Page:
WEST MIFFLIN, Pa.
Declaring that hard work should pay off for every American, President Barack Obama on Wednesday signed an order to create starter retirement accounts that could be opened with as little as $25, but he acknowledged there's a limit to the help he can give low-wage workers without congressional action.
Obama followed up Tuesday night's State of the Union address by traveling to two workplaces to drive home the message from a pair of proposals aimed at boosting the personal finances of working class Americans.
Obama visited a Costco warehouse in suburban Lanham, Md., where entry-level employees start at $11.50 an hour to tout his call for a $10.10 minimum wage. At a U.S. Steel plant outside Pittsburgh, he signed a presidential memorandum to create the myRA program, which he told employees would go toward "making sure that after a lifetime of hard work, you can retire with some dignity."
Obama was trying to tap into Americans' frustration with Washington, which has been gridlocked by partisan debate, and an economy that's been slow to rebound from the recession. He accused Congress of wasting time when Americans need action.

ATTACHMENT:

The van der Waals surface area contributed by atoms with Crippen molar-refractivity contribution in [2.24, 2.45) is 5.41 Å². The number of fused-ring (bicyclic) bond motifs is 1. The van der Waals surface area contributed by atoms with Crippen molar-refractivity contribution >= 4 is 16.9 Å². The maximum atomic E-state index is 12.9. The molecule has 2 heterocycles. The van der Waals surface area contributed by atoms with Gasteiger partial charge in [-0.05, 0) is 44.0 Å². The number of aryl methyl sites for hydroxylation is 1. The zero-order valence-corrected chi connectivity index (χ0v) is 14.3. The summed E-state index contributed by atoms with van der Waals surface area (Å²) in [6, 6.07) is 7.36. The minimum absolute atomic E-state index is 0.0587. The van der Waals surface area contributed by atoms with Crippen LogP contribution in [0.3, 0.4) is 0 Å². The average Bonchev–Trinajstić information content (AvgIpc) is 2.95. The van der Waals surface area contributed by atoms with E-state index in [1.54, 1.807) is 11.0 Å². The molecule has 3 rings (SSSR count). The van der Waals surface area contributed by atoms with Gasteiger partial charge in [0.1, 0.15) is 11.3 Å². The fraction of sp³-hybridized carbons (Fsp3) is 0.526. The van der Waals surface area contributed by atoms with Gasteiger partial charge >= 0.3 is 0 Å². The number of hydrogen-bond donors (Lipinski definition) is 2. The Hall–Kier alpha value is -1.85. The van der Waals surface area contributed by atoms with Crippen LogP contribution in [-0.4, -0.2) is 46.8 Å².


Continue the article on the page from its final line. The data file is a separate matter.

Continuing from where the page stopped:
"I could do more with Congress, but I'm not going to not do anything without Congress, not when it's about the basic security and dignity of American workers," Obama said.
The president then sat at a desk set up in the steel plant and signed the memorandum. Afterward, he took it off stage and handed it to Treasury Secretary Jack Lew. Lew's initial task is to set up a pilot program with accounts available through some employers by the end of the year.
The program will operate like a Roth IRA, so contributions of as little as $5 per paycheck would be made with after-tax dollars. That means account holders could withdraw the funds without paying additional taxes. The funds would be backed by U.S. government debt, similar to a savings option available to federal employees, and investors could keep the accounts if they switch jobs or convert them into private accounts.